Hellgren 2017 MiPschool Obergurgl
Hellgren KT, Trafford AW, Galli GLJ (2017)
Event: MiPschool Obergurgl 2017
Prenatal hypoxia can lead to latent phenotypical changes in the adult cardiovascular system, including altered cardiac structure/function and increased susceptibility to ischemia reperfusion injury. While the cellular mechanisms underlying this phenomenon are largely unknown, several studies have pointed towards cardiac metabolic disturbances in the offspring of hypoxic pregnancies. We investigated mitochondrial function in the offspring from a mouse model of prenatal hypoxia. Pregnant C57 mice were subjected to either normoxia (21%) or hypoxia (14%) during gestational days 6-18. Offspring were reared in normoxia for 6 months and mitochondrial function was assessed in cardiac homogenates using a substrate-uncoupler-inhibitor (SUIT) protocol with an Oroboros O2k coupled with the O2k-Fluo LED2-module.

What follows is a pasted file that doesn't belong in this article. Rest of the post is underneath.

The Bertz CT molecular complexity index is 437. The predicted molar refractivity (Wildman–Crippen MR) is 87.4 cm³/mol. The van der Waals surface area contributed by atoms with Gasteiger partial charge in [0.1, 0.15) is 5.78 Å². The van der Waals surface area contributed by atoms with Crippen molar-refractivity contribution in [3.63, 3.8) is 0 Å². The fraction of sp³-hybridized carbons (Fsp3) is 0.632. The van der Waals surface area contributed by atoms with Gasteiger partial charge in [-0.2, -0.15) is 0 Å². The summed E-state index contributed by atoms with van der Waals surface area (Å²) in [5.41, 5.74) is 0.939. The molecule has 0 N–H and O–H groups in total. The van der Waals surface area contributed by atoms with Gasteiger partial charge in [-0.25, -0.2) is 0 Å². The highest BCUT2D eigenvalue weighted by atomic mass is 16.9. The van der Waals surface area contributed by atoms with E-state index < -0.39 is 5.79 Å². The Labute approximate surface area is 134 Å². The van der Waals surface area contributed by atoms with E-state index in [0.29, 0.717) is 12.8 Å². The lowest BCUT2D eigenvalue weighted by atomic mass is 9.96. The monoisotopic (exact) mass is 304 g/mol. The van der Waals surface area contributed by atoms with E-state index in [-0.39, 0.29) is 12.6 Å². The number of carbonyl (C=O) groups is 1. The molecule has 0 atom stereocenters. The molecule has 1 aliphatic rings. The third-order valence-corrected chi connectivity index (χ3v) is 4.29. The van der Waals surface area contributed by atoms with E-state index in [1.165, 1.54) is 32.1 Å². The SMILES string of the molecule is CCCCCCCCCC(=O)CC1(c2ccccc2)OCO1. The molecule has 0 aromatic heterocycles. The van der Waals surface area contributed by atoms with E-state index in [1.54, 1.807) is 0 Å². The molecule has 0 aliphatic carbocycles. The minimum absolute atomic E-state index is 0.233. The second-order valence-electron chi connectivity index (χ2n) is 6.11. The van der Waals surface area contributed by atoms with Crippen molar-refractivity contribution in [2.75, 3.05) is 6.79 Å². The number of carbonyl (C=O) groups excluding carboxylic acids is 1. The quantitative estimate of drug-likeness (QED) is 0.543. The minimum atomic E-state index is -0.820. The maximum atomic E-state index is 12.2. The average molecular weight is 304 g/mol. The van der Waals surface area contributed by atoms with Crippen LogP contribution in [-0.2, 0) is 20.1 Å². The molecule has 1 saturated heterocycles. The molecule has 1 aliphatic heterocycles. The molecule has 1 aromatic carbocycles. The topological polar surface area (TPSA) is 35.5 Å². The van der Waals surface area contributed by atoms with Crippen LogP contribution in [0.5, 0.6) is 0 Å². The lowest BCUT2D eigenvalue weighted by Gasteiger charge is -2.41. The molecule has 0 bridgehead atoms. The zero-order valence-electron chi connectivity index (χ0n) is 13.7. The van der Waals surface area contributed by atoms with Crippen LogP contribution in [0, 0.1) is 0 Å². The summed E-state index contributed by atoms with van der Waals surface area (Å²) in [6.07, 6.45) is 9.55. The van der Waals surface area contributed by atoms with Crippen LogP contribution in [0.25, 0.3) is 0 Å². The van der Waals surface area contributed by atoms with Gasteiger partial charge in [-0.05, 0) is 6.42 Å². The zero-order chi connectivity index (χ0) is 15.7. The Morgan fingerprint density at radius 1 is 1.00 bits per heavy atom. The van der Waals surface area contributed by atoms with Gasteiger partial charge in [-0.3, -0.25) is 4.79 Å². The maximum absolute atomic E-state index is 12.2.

Our data show that female adult offspring from hypoxic pregnancies have an increased aerobic capacity and a reduced ROS production, compared to their normoxic counterparts. This was in contrast to males from hypoxic pregnancies that showed no changes in respiration and a trend towards increased ROS production.
Preliminary results suggest the mechanism behind the altered respiration in females may involve complex I or relate to differences in ROS production and/or antioxidant capacity. These mechanisms are currently under investigation, but our results clearly show prenatal hypoxia can have long-lasting effects on cardiac metabolism. Therefore, our study has important implications for the management of cardiac disease in patients from complicated pregnancies.
• Bioblast editor: Kandolf G • O2k-Network Lab: UK Manchester Galli GL
Labels: MiParea: Respiration
Stress:Hypoxia Organism: Mouse Tissue;cell: Heart Preparation: Homogenate
Coupling state: LEAK, ROUTINE, ET Pathway: N HRR: Oxygraph-2k, O2k-Fluorometer Event: A1, Oral
Affiliations and support
- Div Cardiovasc Siences, Univ Manchester, United Kingdom. – [email protected]
Selected mentor: Dr. Gina Galli